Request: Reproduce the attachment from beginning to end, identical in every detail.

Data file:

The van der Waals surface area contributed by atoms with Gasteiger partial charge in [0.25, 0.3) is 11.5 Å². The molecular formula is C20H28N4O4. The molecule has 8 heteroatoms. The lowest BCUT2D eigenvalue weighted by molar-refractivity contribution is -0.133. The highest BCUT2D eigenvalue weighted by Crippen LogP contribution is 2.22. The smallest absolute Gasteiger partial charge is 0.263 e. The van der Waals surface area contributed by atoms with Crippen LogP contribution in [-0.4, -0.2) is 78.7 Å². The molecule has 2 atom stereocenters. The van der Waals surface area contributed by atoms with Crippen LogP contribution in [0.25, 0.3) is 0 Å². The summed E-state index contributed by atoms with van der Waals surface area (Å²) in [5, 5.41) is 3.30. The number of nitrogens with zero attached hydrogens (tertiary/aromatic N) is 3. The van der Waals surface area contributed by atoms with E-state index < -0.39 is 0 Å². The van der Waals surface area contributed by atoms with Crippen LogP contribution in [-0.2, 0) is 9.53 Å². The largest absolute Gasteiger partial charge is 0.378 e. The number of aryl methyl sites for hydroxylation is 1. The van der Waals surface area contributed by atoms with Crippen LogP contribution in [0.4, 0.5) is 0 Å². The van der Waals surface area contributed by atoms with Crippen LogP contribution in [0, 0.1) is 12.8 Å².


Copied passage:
The van der Waals surface area contributed by atoms with Gasteiger partial charge in [0.25, 0.3) is 11.5 Å². The molecular formula is C20H28N4O4. The molecule has 8 heteroatoms. The lowest BCUT2D eigenvalue weighted by molar-refractivity contribution is -0.133. The highest BCUT2D eigenvalue weighted by Crippen LogP contribution is 2.22. The smallest absolute Gasteiger partial charge is 0.263 e. The van der Waals surface area contributed by atoms with Crippen LogP contribution in [-0.4, -0.2) is 78.7 Å². The molecule has 2 atom stereocenters. The van der Waals surface area contributed by atoms with Crippen LogP contribution in [0.25, 0.3) is 0 Å². The summed E-state index contributed by atoms with van der Waals surface area (Å²) in [5, 5.41) is 3.30. The number of nitrogens with zero attached hydrogens (tertiary/aromatic N) is 3. The van der Waals surface area contributed by atoms with E-state index < -0.39 is 0 Å². The van der Waals surface area contributed by atoms with Crippen LogP contribution in [-0.2, 0) is 9.53 Å². The largest absolute Gasteiger partial charge is 0.378 e. The number of aryl methyl sites for hydroxylation is 1. The van der Waals surface area contributed by atoms with Crippen LogP contribution in [0.4, 0.5) is 0 Å². The van der Waals surface area contributed by atoms with Crippen LogP contribution in [0, 0.1) is 12.8 Å².